Pandemic leaves bike shops struggling in shortages
George Gatto’s bicycle shop flourished in summer 2020, as the first pandemic lockdowns eased and bike sales nationwide boomed. This summer, however, is a different story. The demand is still there, but manufacturing warehouses globally are empty, and places such as Gatto Cycle Shop in Tarentum are left scrambling.
When the coronavirus restrictions hit in March 2020, Gatto closed his doors. He couldn’t sell anything for months. He even debated selling off his inventory to others in his dealer performance group. But they told him to save his stock and buy as much as he could. Reluctantly, he listened to their advice. The inventory turned out to be vital to the shop’s endurance that year.
Once stores reopened in the early summer, people flocked to Gatto’s, snapping up the two-wheeled ways to spend the summer in motion, outdoors. Gatto was elated — until he realized supplies were not unlimited.
The combination of manufacturing shutdowns during the pandemic and the tremendous demand of customers has created a shortage of bikes and service parts. Bike shops have been left with longer waits on supplier shipments and less inventory to sell.
The delays could last a few years.
Shop owners expect the market and inventory to return close to normal by next summer. But some smaller shops are worried they won’t make it that long.
“A lot of us are gonna struggle through the winter. I expect some to close up shop altogether,” said Samuel Echard of Greensburg Bike Shop in Youngwood.
Bike shop owners throughout the region have felt the effects of this shortage. They say while it was beneficial at first, it’s getting harder to perform their normal functions.
Most owners were thrilled last summer when they began to sell out of stock. Some say bike sales were up 50% during the height of the lockdown.
While the demand for bikes and parts rose, so did their prices. Material costs for aluminum, steel and rubber have gone up by 10% to 50% in 2020 and are expected to climb by another 10% to 25% this year.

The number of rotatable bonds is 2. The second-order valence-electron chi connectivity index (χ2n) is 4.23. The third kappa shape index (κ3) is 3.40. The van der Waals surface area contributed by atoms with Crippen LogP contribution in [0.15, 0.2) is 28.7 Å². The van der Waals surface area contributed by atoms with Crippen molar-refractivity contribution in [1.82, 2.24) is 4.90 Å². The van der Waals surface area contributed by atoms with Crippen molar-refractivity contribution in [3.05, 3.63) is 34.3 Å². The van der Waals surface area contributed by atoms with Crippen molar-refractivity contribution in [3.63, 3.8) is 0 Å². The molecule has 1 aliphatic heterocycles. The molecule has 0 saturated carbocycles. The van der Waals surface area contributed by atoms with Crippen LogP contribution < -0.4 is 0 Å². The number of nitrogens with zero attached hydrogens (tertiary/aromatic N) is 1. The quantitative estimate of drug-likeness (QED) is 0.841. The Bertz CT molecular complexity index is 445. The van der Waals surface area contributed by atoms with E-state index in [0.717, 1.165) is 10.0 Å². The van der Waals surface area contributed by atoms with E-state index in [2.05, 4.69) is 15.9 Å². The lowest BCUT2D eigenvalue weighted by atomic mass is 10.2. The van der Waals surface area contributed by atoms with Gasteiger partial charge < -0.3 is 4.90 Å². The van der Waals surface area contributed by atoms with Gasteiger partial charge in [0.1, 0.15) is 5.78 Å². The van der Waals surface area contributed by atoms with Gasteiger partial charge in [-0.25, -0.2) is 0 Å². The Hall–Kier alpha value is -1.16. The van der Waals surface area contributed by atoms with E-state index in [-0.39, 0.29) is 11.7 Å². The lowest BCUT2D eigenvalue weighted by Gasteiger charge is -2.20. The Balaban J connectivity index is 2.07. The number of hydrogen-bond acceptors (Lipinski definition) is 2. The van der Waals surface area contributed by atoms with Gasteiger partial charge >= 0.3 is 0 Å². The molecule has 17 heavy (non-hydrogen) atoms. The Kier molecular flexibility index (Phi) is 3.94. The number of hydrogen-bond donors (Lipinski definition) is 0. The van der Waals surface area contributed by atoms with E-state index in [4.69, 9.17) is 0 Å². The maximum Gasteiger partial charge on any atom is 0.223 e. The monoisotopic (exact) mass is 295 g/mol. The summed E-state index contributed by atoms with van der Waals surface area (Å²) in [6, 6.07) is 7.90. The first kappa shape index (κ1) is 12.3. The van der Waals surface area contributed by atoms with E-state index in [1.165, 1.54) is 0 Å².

Ashley Reefer, owner of Flat Tire Co. in Greensburg, said that “from a sales perspective, this is the first time the demand’s ever been this high, which is very good.” That high demand exceeded the supply, which was under substantial strain from shipping and manufacturing complications.
Steve Kurpiewski and Evan Robinson run Steady State Cycles in O’Hara. Kurpiewski, like many other local shop owners, is concerned and frustrated because he can’t get the parts needed to finish a repair on a customer’s bicycle for several months. Some orders are already stretching into 2022 for arrival.
“It’s the longest wait for parts I’ve seen in the last 15 years. It takes longer to do what used to be easy. No one wants to hear it’ll take six months to do a normal fix,” Kurpiewski said. “It’s that crazy. It’s never been like this.”
Many suppliers have had complications and even closures because of the pandemic, including full shutdowns for a Malaysian plant manufacturing Shimano Cycling parts, prolonging the already lengthy waits for materials. Gatto says the system is too complex to go back to normal anytime soon.
“The manufacturers are doing the best they can. But when you’re in a global manufacturing economy, there’s items made all over the world. There are parts of Europe that are still shut down because of covid. Malaysia, India, Pakistan or other Asian countries don’t have the vaccine like we do. If you need a part for a vehicle that comes out of those countries, you can’t get that part. This is what we’re dealing with, but we’re doing everything we can to satisfy people’s needs,” Gatto said.
With parts of the world still closed, many international manufacturers are still struggling to resume operations. Bike shops and their suppliers are left scrambling to satisfy customers. Gatto explained that it’s not just bicycle parts he needs — it’s everything the dealer carries.
“The supply chain is a mess in everything that we carry. I have friends in other industries telling me it’s the same thing. We have people calling, emailing, texting, and we have to explain, ‘No, I can’t get you this vehicle; no, I can’t get you this helmet; no, I can’t get you this tire; no, I can’t get you this battery.’ People get really upset. We can’t get any products,” he said.
Because of the rise in shipping and manufacturing costs and the multiple manufacturing delays, the much-needed materials are being shipped less frequently.
“Luckily, we have priority for the allocated resources from our suppliers,” Reefer said, explaining that due to their size and success, her suppliers would be sending the shop the quickest available stock, prioritizing them over smaller and less efficient stores. “But smaller shops can’t get the same resources that we can.”
Reefer also explained that inventory isn’t the only concern for the bike shop owners. She understands the frustration of customers.
“It’s challenging to try and help people when there is a shortage,” she said. “There are some parts you just can’t find. Most times we make something work, but it’s quite a challenge.”
Zachary Gibson is a Tribune-Review staff writer. You can contact Zachary by email at firstname.lastname@example.org or via Twitter.